AWEJ for Translation & Literary Studies, Volume 5, Number4. October 2021                                Pp.172- 179
DOI: http://dx.doi.org/10.24093/awejtls/vol5no4.13

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The Psychological Makeup of Scottie’s Character in Alfred Hitchcock’s Vertigo  

Kifah (Moh’d Khair) Ali Al Omari
Department of English Language and Literature
Faculty of Arts
The Hashemite University, Zarqa, Jordan
Corresponding Author: k.m.alumari@hu.edu.jo

Baker M Bani-Khair
Department of English Language and Literature
Faculty of Arts
The Hashemite University, Zarqa, Jordan

 

Received: 9/23/2021                         Accepted:  10/18/2021                     Published: 10/29/2021

 

Abstract:
This paper aims at studying the psychological makeup of Scottie’s character in Vertigo (1958), a film directed by Alfred Hitchcock and usually considered one of his masterpieces. The paper emphasizes the importance of analyzing Scottie’s character from a psychoanalytic point of view, especially the images, dreams, and schizophrenic duality of his personality. The significance of the study lies in its attempt to resolve the argument about Scottie’s story. Some critics consider this story a fictional dream that resulted from the conflict that Scottie suffered from in the past in intense psychological trauma. On the other hand, the story is a complex murder story planned by an evil character called “Gavin.”  To resolve this conflict of opinion, this paper tries to explain the complexity of Scottie’s surface and analyze it according to some psychoanalytic theories and concepts such as Freud’s theory of the Unconscious, and the idea of fantasy, and the dream work. The researchers conclude that considering Vertigo a dream is one of the ways that help to resolve the conflict about Scottie’s character and the film as a whole.
Key Words: agoraphobia, Alfred Hitchcock, fantasy, psychoanalysis, Vertigo

Cite as:   Al Omari, K. A., & Bani-Khair, B. M. (2021). The Psychological Makeup of Scottie’s Character in Alfred Hitchcock’s Vertigo. Arab World English Journal for Translation & Literary Studies 5 (4) 172- 179.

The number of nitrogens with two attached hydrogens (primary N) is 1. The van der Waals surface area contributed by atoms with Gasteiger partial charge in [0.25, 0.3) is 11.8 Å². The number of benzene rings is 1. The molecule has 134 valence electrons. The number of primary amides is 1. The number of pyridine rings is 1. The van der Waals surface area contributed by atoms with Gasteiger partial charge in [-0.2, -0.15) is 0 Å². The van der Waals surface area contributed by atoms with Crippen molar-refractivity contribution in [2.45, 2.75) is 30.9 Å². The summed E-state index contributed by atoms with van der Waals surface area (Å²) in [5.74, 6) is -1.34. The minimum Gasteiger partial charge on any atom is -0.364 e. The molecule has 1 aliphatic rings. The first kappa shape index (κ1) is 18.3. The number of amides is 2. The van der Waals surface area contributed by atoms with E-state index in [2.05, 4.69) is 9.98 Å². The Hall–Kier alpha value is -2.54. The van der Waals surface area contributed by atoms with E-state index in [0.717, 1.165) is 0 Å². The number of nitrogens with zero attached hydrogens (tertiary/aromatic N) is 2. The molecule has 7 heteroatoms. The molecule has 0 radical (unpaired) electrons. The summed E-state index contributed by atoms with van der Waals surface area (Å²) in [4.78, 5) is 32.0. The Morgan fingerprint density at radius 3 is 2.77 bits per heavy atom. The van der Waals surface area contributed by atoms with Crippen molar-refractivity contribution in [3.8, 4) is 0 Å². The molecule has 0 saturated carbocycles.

DOI: http://dx.doi.org/10.24093/awejtls/vol5no4.13

References
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Freud, S. (2000). Beyond the Pleasure Principle. In Ivan Smith (Ed.), Freud- Complete Works, EPUB, 1919-1930.

Freud, S. (2008). Interpretation of Dreams (third edition). New York: Seven Treasures Publications.

Heather, H. (2001). Hitchcock Vertigo and the Tragic Sublime. RAE-Revista de Administração de Empresas, 42, (4), 46-56.

Hitchcock, A. (1958). Vertigo. Los Angeles: Paramount Pictures.

Jung. C. (1964). Man and His Symbols, New York: Doubleday & Company Inc.

Maxfield, J. (1990). A Dreamer and his dream: Another way of looking at Hitchcock’s Vertigo. Film Criticism, 14, (3), 3-13

Rivkin, J. & Ryan M. (1998). Psychoanalysis and psychology. In Julie Rivkin and Micheal Ryan (eds), Literary Theory, An Anthology (pp. 389-504). Malden, MA: Blackwell.

Simon, W. G. (1983). Hitchcock: The Language of Madness. In Walter Raubicheck & Walter Srebnick (eds.), Hitchcock’s Rereleased Films: From Rope to Vertigo (pp. 109-115). Michigan: Wayne State University Press.

Spoto, D. (1983). The Dark Side of the Genious: The Life of Alfred Hitchcock. Canada: Little Brown and Company.

West, A. (1991). The Concept of the Fantastic in Vertigo. In Walter Raubicheck & Walter Srebnick (eds.), Hitchcock’s Rereleased Films: From Rope to Vertigo (pp.163-174). Michigan: Wayne State University Press.

Wood, R. (2002). Hitchcock’s Films Revisited. New York: Columbia University Press.

 

 

 

 

 

 

 

 

 

 

 

 

 

 

 

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Received: 9/23/2021 
Accepted: 10/18/2021    
Published: 10/29/2021  
http://dx.doi.org/10.24093/awejtls/vol5no4.13
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Dr. Kifah (Moh’d Khair) Ali Al Omari was born in Amman, Jordan, on June 6, 1970. He earned his BA in English at The University of Jordan, Amman in 1991, his MA in English Literature from the same university in 1995, and his Ph.D. in English Literature from The University of Texas at Arlington, USA in 2006. He works now as an associate professor of English literature at the Department of English Language and Literature in the Hashemite University, Jordan. His research interests include nineteenth and twentieth-century American literature, detective fiction, modern theories of literary criticism, and cultural studies. He has more than fifteen published articles in international refereed journals.  ORCID ID: https://orcid.org/0000-0003-4216-7194

Dr. Baker Bani-Khair is currently an associate professor of English literature at the Hashemite University, Jordan. He has published several articles on different aspects that mainly deal with Gothic Literature, cultural studies, and Film. His Film research interests are varied and multifarious, but he especially focuses on the 1950s and 1960s American films and history.